(One glance at the indietalk.com screenwriting subforum and I can add “characters“, “selling scripts” and “screenwriting competitions“.)
(On scriptmag.com I found additional topics in the navigation bar: “screenwriting software”, “books” and “directories”.)
After collecting the subtopics, I have the following list:
2. Find Formats
Topics are great but they’re still really unspecific. What we need are formats to give our topics a form; while topics are the “what“ of our video, formats are the ”how.” Popular formats include:
- Top (5/10/15/..) lists
- Explanation videos
- Let’s plays
- Funny compilations
- Music videos
- Trivia/random facts
While this list is a start, your task will be to create your own format list; that way you can find out which kind of formats are relevant for your specific topic(s). The following places are great for doing format research.
1) Topically relevant YouTube channels
Topically relevant YouTube channels are a great place to start your research, especially if these channels are successful. On the one hand, you can see what already works for other people; on the other hand, seeing what other people in your niche do can give you insight on what you would like to adopt and how you would like to differ from them. Make a list of all the formats you can find and would like to explore!
(On D4Darious’ channel I can find formats like “movie breakdown”, “analysis”, “review”, “advice”, “how to” and “behind the scenes footage”.)
2) Topically irrelevant YouTube channels
YouTube channels don’t necessarily have to share your topic in order for them to give you interesting format ideas. If you watch some YouTube channels outside of your niche already, you can have a look at them and analyze the formats you’re enjoying the most. Maybe there’s a way to bring them to your niche? If so, add them to your list.
3) Magazines/blogs/TV shows
The same can be true for magazines, blogs and TV shows; many formats existed in these mediums before they were adopted by YouTubers. In particular, topically relevant media can give you interesting ideas for new formats. Add these to your list as well.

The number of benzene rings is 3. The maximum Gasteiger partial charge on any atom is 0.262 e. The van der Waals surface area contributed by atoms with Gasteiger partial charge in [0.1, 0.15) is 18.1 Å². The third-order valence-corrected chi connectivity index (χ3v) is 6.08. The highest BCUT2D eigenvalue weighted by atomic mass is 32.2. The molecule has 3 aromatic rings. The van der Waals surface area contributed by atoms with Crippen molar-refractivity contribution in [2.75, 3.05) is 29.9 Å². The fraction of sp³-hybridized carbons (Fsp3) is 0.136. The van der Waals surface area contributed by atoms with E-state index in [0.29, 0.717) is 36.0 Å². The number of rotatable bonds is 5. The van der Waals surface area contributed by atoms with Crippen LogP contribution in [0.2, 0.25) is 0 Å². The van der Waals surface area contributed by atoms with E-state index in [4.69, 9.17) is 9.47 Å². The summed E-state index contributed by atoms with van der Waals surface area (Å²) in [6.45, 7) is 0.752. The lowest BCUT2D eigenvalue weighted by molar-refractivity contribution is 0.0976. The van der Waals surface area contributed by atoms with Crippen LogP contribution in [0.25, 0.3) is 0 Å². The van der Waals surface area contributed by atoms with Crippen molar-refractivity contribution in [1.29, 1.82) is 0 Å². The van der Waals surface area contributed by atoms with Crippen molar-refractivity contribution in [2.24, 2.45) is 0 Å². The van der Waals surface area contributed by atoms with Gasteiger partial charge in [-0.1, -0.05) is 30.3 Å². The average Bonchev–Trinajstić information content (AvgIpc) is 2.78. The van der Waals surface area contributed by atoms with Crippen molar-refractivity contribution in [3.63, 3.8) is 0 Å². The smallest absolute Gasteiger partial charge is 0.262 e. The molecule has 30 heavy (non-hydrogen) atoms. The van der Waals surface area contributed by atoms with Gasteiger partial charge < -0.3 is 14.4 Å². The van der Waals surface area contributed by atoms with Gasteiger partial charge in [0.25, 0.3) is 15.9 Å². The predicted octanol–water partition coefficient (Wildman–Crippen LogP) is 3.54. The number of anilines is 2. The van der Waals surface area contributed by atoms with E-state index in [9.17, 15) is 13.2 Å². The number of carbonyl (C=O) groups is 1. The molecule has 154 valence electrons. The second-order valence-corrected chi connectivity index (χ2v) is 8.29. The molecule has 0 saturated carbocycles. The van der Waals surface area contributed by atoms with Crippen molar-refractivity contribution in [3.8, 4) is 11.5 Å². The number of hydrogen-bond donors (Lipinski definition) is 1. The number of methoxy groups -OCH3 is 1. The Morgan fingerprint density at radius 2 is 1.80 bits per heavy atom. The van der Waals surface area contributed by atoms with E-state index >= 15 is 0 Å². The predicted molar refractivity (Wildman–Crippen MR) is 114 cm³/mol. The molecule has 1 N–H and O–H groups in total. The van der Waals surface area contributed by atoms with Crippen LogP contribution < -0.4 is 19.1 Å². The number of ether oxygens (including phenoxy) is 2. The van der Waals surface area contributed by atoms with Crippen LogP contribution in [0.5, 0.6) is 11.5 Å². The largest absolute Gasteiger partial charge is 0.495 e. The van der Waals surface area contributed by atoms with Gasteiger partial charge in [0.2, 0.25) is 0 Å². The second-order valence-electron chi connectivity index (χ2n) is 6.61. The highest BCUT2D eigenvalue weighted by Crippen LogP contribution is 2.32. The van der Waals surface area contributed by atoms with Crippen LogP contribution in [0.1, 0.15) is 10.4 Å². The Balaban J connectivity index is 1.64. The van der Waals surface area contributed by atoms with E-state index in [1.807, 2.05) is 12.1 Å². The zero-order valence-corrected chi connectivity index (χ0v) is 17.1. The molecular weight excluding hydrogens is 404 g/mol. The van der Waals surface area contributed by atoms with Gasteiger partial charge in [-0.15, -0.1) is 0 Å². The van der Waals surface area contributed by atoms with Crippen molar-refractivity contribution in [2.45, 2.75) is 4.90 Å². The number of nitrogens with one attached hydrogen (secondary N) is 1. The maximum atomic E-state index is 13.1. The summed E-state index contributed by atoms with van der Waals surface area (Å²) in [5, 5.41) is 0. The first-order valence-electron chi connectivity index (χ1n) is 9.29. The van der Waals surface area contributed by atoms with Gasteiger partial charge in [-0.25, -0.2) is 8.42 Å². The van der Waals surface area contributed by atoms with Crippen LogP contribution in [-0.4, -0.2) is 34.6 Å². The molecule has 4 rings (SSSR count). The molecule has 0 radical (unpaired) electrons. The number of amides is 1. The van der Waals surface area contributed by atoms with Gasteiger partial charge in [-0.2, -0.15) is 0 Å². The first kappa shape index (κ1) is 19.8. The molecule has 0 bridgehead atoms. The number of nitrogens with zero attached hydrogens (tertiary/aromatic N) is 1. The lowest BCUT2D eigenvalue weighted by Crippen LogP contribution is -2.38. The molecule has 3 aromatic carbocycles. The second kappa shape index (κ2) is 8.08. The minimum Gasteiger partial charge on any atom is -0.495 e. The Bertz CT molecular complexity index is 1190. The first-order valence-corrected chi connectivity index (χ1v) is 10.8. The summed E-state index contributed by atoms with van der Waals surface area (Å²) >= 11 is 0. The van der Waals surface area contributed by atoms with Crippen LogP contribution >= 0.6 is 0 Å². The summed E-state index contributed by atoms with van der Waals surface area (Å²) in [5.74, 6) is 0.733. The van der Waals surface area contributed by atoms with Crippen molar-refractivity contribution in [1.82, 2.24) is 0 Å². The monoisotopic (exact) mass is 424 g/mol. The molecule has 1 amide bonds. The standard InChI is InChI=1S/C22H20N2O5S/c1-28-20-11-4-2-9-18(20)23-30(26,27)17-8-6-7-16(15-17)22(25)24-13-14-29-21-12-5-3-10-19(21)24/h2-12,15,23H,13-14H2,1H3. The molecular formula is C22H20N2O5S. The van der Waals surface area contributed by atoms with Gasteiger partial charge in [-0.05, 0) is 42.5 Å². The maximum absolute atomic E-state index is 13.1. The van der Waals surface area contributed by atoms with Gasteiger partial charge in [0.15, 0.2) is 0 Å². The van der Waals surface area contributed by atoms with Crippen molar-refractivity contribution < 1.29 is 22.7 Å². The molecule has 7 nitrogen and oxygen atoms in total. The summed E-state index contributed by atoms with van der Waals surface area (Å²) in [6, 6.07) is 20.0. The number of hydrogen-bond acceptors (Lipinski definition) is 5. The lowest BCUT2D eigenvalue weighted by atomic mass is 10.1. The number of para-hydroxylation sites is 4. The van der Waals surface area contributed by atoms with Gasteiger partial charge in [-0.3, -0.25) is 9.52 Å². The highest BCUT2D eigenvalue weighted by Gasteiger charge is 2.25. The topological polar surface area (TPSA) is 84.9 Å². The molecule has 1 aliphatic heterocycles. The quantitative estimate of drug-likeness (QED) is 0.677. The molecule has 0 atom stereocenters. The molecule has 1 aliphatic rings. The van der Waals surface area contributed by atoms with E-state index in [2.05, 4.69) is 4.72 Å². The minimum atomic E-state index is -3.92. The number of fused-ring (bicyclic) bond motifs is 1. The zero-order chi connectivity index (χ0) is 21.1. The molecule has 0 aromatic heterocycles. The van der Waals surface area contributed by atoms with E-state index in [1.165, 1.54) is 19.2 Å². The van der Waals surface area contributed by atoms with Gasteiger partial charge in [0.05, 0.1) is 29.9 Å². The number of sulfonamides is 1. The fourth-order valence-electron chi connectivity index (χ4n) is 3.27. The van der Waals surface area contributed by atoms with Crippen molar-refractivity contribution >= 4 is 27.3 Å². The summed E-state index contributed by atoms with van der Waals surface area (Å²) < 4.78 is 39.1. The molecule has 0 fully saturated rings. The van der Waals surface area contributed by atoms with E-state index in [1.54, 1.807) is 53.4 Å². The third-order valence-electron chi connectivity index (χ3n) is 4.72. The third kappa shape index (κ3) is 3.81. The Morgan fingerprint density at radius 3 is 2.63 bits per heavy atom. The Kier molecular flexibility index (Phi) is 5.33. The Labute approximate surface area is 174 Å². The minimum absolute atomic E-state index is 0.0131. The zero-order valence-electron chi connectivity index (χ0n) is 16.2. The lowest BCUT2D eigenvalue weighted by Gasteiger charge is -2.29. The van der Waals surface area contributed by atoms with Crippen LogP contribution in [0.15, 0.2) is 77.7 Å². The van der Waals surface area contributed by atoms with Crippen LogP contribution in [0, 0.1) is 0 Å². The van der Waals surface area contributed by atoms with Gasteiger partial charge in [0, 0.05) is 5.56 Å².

3. Topics + formats = hundreds of video ideas for your YouTube channel
You should now have a list of topics and a list of formats.
This is where the magic happens: you’re going to combine these two lists.
This is how it works:
- Pick a subtopic: ”screenwriting books“
- Pick a format: top list
- Find a way to combine them in a way that makes sense: ”Top 10 Screenwriting Books“
- Repeat with every format and subtopic
You will find out that not every subtopic works with every format. However, you will also find out that a lot of combinations work surprisingly well!
The following is what I came up with in just 5 minutes with my idea generation spreadsheet:
Which video ideas to choose?
This technique should have helped you to come up with at least a few dozen (if not hundreds) of new ideas on the spot. However, with that many new ideas, picking the right ones for your next videos can be difficult. So how do you decide which video ideas to pick?
If you have a few ideas that are a lot more interesting than the rest, prioritise them. Nothing is more important than staying excited about your channel.
2) Most Promising
If you already have experience in what works for your channel and audience, prioritise these ideas as well. (Don’t know which content is the most promising? I will talk more about this in future articles, so make sure to subscribe and get the bonus content if you haven’t yet. :))